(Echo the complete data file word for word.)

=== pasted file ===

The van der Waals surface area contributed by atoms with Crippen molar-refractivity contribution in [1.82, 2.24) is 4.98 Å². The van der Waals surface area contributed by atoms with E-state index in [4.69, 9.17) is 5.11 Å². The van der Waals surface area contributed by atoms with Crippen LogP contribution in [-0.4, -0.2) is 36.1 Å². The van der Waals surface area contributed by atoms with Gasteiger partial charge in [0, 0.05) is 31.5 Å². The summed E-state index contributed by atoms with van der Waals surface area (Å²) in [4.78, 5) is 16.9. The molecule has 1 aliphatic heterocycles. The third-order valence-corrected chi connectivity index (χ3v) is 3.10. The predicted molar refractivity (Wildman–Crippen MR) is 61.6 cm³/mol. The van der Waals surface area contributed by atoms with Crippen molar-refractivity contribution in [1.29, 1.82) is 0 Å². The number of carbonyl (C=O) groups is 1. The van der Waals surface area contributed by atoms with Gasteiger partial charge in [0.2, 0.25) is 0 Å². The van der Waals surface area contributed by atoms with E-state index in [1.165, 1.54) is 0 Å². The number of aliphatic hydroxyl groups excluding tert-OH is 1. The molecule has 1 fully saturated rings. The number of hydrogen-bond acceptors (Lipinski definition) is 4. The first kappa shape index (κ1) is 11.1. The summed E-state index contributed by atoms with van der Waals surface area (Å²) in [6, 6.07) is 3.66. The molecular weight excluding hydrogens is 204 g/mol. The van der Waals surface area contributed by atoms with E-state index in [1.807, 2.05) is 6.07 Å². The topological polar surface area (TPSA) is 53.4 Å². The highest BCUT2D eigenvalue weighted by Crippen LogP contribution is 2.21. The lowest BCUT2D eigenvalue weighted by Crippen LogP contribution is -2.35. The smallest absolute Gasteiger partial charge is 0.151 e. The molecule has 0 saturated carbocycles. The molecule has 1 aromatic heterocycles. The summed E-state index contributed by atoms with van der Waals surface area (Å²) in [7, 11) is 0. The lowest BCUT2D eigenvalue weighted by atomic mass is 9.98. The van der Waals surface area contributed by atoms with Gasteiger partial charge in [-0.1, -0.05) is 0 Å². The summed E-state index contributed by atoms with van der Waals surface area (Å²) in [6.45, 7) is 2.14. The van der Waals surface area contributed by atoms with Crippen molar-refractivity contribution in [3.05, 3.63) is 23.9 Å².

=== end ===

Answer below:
The van der Waals surface area contributed by atoms with Crippen molar-refractivity contribution in [1.82, 2.24) is 4.98 Å². The van der Waals surface area contributed by atoms with E-state index in [4.69, 9.17) is 5.11 Å². The van der Waals surface area contributed by atoms with Crippen LogP contribution in [-0.4, -0.2) is 36.1 Å². The van der Waals surface area contributed by atoms with Gasteiger partial charge in [0, 0.05) is 31.5 Å². The summed E-state index contributed by atoms with van der Waals surface area (Å²) in [4.78, 5) is 16.9. The molecule has 1 aliphatic heterocycles. The third-order valence-corrected chi connectivity index (χ3v) is 3.10. The predicted molar refractivity (Wildman–Crippen MR) is 61.6 cm³/mol. The van der Waals surface area contributed by atoms with Crippen molar-refractivity contribution in [1.29, 1.82) is 0 Å². The number of carbonyl (C=O) groups is 1. The van der Waals surface area contributed by atoms with Gasteiger partial charge in [0.2, 0.25) is 0 Å². The van der Waals surface area contributed by atoms with E-state index in [1.165, 1.54) is 0 Å². The number of aliphatic hydroxyl groups excluding tert-OH is 1. The molecule has 1 fully saturated rings. The number of hydrogen-bond acceptors (Lipinski definition) is 4. The first kappa shape index (κ1) is 11.1. The summed E-state index contributed by atoms with van der Waals surface area (Å²) in [6, 6.07) is 3.66. The molecular weight excluding hydrogens is 204 g/mol. The van der Waals surface area contributed by atoms with E-state index in [1.807, 2.05) is 6.07 Å². The topological polar surface area (TPSA) is 53.4 Å². The highest BCUT2D eigenvalue weighted by Crippen LogP contribution is 2.21. The lowest BCUT2D eigenvalue weighted by Crippen LogP contribution is -2.35. The smallest absolute Gasteiger partial charge is 0.151 e. The molecule has 0 saturated carbocycles. The molecule has 1 aromatic heterocycles. The summed E-state index contributed by atoms with van der Waals surface area (Å²) in [7, 11) is 0. The lowest BCUT2D eigenvalue weighted by atomic mass is 9.98. The van der Waals surface area contributed by atoms with Gasteiger partial charge in [-0.1, -0.05) is 0 Å². The summed E-state index contributed by atoms with van der Waals surface area (Å²) in [6.45, 7) is 2.14. The van der Waals surface area contributed by atoms with Crippen molar-refractivity contribution in [3.05, 3.63) is 23.9 Å².